WASHINGTON -- The failure of Congress to slash the national deficit threatens to cascade from Washington straight into North Carolina's schools, stores and doctor's offices.
Automatic spending cuts - triggered by the lack of agreement in Congress over ways to reduce the more than $1.2 trillion deficit - will begin in 2013 and could mean:
- An estimated 9 percent cut in the $417 million that Duke University gets from the National Institute of Health to research cures for diseases such as cancer and Alzheimer's, alternative energy and national security.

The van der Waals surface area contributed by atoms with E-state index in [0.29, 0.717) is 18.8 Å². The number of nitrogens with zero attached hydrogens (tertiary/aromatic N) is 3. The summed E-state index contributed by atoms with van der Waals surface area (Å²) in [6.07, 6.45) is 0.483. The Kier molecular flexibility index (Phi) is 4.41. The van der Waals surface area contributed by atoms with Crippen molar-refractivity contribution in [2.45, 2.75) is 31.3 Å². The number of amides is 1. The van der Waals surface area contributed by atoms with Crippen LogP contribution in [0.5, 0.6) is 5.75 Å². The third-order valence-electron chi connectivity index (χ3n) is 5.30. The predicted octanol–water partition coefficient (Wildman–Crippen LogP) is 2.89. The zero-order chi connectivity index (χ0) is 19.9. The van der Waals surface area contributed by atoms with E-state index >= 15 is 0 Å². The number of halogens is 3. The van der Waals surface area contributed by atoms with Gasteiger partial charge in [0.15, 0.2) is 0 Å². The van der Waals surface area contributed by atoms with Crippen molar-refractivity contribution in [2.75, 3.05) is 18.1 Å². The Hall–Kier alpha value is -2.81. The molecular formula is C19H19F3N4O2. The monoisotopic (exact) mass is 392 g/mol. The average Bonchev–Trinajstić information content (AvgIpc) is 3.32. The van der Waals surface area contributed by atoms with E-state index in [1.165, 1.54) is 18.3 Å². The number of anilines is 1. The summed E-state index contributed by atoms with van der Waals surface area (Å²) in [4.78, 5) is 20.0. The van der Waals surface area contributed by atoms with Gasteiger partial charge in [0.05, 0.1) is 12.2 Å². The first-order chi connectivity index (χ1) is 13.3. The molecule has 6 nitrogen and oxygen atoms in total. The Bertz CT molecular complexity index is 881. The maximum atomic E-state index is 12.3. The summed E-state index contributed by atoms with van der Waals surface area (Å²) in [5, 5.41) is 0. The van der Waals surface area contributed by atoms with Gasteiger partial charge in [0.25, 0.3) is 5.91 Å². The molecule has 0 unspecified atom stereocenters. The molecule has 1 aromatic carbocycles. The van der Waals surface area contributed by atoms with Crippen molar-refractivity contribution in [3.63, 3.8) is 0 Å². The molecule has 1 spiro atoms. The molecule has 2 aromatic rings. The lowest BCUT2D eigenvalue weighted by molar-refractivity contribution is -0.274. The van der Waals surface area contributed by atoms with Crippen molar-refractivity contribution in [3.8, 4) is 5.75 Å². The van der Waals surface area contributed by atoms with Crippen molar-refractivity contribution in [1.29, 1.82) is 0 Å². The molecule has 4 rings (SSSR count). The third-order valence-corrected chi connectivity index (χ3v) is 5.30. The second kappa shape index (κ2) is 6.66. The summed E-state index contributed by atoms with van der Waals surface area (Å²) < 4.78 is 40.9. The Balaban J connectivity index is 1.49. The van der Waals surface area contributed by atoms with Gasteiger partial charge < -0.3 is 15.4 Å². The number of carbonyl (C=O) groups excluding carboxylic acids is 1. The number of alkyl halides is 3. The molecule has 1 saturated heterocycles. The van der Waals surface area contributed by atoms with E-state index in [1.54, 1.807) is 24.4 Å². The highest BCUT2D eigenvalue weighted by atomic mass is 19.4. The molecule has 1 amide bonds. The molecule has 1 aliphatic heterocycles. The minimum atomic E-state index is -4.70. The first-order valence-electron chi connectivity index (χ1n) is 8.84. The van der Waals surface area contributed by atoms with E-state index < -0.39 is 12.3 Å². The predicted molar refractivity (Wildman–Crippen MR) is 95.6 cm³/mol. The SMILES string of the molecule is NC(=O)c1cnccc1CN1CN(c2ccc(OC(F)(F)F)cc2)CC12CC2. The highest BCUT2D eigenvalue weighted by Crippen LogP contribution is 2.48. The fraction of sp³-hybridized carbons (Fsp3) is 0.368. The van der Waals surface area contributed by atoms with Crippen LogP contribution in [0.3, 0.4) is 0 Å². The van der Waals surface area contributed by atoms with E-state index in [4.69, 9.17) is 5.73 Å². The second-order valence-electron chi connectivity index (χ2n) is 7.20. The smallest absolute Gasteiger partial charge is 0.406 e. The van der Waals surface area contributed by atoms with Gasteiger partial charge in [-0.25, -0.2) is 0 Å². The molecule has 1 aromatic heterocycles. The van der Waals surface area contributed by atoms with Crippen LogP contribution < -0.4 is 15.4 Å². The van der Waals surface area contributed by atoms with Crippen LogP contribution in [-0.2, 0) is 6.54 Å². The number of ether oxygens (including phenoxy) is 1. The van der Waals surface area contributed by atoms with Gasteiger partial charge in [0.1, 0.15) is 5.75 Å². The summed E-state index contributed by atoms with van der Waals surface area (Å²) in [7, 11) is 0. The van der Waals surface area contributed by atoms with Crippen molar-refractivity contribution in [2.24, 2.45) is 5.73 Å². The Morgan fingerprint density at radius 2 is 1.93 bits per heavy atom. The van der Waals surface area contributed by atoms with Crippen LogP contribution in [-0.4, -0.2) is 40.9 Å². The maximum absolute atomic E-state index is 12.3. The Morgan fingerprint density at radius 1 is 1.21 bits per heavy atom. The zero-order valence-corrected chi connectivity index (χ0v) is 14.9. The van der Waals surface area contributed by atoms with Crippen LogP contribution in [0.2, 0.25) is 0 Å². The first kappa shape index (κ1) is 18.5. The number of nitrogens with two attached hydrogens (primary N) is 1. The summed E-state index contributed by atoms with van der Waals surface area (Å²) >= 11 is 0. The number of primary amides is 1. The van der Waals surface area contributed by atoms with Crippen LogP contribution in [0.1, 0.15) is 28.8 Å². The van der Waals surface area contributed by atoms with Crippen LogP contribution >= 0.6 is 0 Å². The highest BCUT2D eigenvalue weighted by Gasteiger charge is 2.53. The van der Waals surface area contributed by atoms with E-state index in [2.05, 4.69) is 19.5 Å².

- The loss of federal funds for public schools with large populations of low-income students. In Cabarrus County, for example, that means the school system could lose money that pays for a series of federal programs, including $210,000 in Title 1 funding, which helps low-income schools hire teachers and assistants to reduce class sizes, improve computer labs, purchase supplies, and increase teacher training.
- And the death of mom-and-pop shops in military towns like Fayetteville that could lose $351 million in defense contracts and tens of millions in civilian payroll.
"It's a huge concern," said Ramon Reyes, who owns Da Bootshop, a shoe and boot repair store outside Fort Bragg's gates.